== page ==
Garden, Home and Garden

How To Attract Bees to Your Garden

how to attract bees

Want to know how to attract bees to your garden?  Let me share with you my bee based secrets!

The poor bees have taken a beating lately.  Between wet summers, a reduction in their natural habitat, disease, and the January 2021 UK Government decision to reintroduce the use of pesticides harmful to bees in the UK, the number of butterflies and bees in the UK has drastically plummeted.  Which as well as being bad news for bees, is bad news for us.  This is because it’s estimated that at least a third of the plants we eat are directly or indirectly dependent on being pollinated by bees.

Our little fuzzy friends need all the help they can get to help recover their population.  First, you can sign the petition to overturn the decision to allow farmers to use bee-harming pesticides in the UK. There are also heaps of things you can do in either your garden or window box, depending on your situation.

Not sure where to start? Here’s a Moral Fibres guide on how to attract bees to your garden (or window box):

Un-bee-lievable ways to attract bees to your garden

how to attract bees to your garden or windowbox

The Plants That Attract Bees To Your Garden

What you plant has a big impact on attracting bees to your garden. Aim to plant a diverse mix of nectar and pollen-rich plants. Not sure what to plant? Steer towards traditional native plants. Think cottage garden and you’re on the right lines.  From roses to lavender, to clematis, to hollyhocks, as well as other classic British varieties such as alliums, butterburs, and geraniums.

If you want something that you can enjoy as much as the bees then edible flowering herbs are a great choice. Herbs such as chives and thyme are highly valued by bees. These are also great choices for window boxes, if you don’t have a garden.

This post on bee friendly plants is also very handy!

The Plants to Avoid

Some plants have been bred by horticulturists to look pretty, but provide little by way of pollen.  For that reason, pansies and double begonias, for example, are best used only as part of a wide range of different flowers in your garden.

Give The Bees A Home

bee hotel to attract bees to your garden

A bee hotel* will encourage solitary bees to lay eggs in your garden.  We popped one in our garden, and it was amazing to sit and watch the bees going in and out of it, and stuffing it with bits of leaves. For a low-cost option, you can bundle some bamboo canes in a south-west corner, out of prevailing winds.  You can also drill holes in some bits of wood, which will also do the job.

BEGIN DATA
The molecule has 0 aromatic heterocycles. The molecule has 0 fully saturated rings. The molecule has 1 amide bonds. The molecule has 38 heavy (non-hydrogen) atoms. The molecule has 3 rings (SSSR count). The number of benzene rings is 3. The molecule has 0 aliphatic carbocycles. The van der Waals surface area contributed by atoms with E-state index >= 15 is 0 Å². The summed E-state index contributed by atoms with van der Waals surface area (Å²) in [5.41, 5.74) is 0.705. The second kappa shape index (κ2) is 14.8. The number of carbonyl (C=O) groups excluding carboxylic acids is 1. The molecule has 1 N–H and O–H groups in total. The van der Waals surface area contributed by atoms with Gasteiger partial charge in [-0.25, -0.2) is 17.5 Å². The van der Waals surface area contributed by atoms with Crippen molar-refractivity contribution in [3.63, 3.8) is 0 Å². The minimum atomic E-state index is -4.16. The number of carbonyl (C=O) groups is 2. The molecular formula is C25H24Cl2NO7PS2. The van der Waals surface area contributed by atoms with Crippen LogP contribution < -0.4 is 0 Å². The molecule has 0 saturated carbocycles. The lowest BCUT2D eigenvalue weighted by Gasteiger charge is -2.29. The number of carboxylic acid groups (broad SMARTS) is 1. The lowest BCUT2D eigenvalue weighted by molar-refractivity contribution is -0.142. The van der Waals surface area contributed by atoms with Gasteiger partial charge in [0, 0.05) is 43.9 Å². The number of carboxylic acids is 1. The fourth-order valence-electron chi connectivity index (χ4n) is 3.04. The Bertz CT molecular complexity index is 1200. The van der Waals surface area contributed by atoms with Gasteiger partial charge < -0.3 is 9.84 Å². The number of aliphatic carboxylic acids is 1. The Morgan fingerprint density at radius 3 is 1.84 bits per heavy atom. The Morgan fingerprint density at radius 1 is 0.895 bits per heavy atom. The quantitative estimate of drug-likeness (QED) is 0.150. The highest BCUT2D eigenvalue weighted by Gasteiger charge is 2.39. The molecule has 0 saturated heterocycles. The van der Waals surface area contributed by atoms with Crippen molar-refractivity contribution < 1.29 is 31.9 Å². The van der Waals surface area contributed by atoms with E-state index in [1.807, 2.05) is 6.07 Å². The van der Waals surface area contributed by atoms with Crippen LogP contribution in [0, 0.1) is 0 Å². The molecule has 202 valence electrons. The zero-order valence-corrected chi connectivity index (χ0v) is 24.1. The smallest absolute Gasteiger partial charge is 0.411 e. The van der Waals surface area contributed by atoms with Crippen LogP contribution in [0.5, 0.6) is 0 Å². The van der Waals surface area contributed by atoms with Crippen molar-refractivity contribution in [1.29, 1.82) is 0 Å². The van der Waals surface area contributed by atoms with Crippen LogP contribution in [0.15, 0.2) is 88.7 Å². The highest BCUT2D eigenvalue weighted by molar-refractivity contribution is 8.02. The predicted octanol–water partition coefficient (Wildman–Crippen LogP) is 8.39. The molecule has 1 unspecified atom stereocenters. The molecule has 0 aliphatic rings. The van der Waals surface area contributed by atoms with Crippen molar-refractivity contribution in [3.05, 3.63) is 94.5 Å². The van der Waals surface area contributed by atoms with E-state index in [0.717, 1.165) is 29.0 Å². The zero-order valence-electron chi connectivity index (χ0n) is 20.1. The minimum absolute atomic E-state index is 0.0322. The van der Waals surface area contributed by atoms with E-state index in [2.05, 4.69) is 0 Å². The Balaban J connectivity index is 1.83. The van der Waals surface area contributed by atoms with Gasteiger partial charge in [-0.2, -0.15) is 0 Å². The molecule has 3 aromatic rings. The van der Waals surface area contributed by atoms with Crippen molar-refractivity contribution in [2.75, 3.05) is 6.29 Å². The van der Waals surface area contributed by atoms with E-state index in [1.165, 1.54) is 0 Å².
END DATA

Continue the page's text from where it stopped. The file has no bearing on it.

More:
Provide Water

It’s also a little-known fact that bees need drinking water. A small shallow dish in your garden will suffice.

Bee Lazy

If all this gardening sounds like too much hard work then don’t worry. Lazy gardeners the country over will be rejoicing when I say don’t be too harsh on the weeds.  Bees and butterflies don’t discriminate between your best flower-show quality roses and the dandelions pushing up on your path or lawn.  Weeds offer pollen and nectar to bees and are just as valuable as any other plants in your garden. So there you go – a nice excuse to put your feet up and let the weeds poke through. You’re doing it for the bees!

Even if you are a proud gardener, it’s prudent leaving an area of your garden to weed over for wildlife in general. Nettles are especially beneficial to butterflies.

The best bit is, the more bees you can attract to your garden then the more your garden will grow with minimal effort from you. This is because the bees will do all the hard work of pollinating all of your flowers and vegetables.

Bee Frugal

how to attract bees to your garden uk

You can buy already established plants at garden centres. However, it’s really easy to get carried away and spend a ton of money.  

A more cost-effective method is to pick up bee-friendly seeds at most garden centres and even supermarkets. This allows you to easily sow a little wildflower meadow for a pound or two.  Devote a patch of your garden to these seeds, or sow some in planters or tubs and the bees will be buzzing about in no time.

The single most cost-effective way of bee-friendly gardening, however, is by getting together with your friends, family, or neighbours, and taking cuttings from any plants you have already established in your gardens.